Friday marked the second anniversary of the eviction at the Occupy Oakland encampment, where tents were were torn down at Frank Ogawa Plaza in front of City Hall after several violent confrontations with police.
To mark the day, about 100 protesters rallied around the Marriott Hotel in downtown, where law enforcement agencies across the country were meeting as part of "Urban Shield" training exercises. First responders and police will learn how to react in the wake of a terrorist attack or a natural disaster.
And vendors are expected to market weapons to law enforcement, which is one of the reasons demonstrators are upset.
Protesters say they targeted this spot because they feel police are becoming too "military-like." They point to Scott Olsen as a flashpoint for the worst that can happen during a civil rights protest. The Iraq War veteran's skull was fractured during a 2011 Occupy protest with Oakland police when a beanbag was fired into his head.
"They're now looking like special operations forces," protester Rick Flickek told NBC Bay Area on Friday.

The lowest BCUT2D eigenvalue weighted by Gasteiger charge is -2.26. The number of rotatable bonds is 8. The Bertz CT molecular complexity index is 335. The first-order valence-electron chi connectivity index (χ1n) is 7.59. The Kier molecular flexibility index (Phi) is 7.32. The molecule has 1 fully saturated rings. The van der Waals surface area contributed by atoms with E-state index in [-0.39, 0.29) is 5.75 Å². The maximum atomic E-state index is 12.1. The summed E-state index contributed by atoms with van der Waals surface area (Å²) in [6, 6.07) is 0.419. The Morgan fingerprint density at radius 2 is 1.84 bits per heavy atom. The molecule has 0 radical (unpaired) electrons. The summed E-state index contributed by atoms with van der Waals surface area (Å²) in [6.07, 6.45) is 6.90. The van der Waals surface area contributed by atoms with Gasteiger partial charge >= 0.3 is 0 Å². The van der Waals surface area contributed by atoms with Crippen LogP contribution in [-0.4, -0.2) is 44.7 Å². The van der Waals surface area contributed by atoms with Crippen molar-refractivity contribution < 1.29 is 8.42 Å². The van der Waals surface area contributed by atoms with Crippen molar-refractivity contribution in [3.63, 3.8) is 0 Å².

But Alameda County Sheriff's Sgt. J.D. Nelson said that he feels the anti-police critics represent a minority.
"I think most people prefer to have a well-trained police, fire and EMS system," he said. "Wwhen bad does happen, we are there to help them."
Aside from Olsen, protesters remember two years ago, the violent clashes with police in the streets. Businesses were vandalized, spray-painted, windows broken. Vandals set fires in the street.
Protesters on Friday peacefully gathered at Frank Ogawa plaza, where the movement against financial inequality began.
Oakland Police Sgt. Arturo Bautista said he welcomes any "freedom of speech" activities, as long as they occur "peacefully."
"They have a right to do that," he said. "But we are prepared, just in case they break the law that we'll take some action."
Police said there were no incident Friday night during the protest.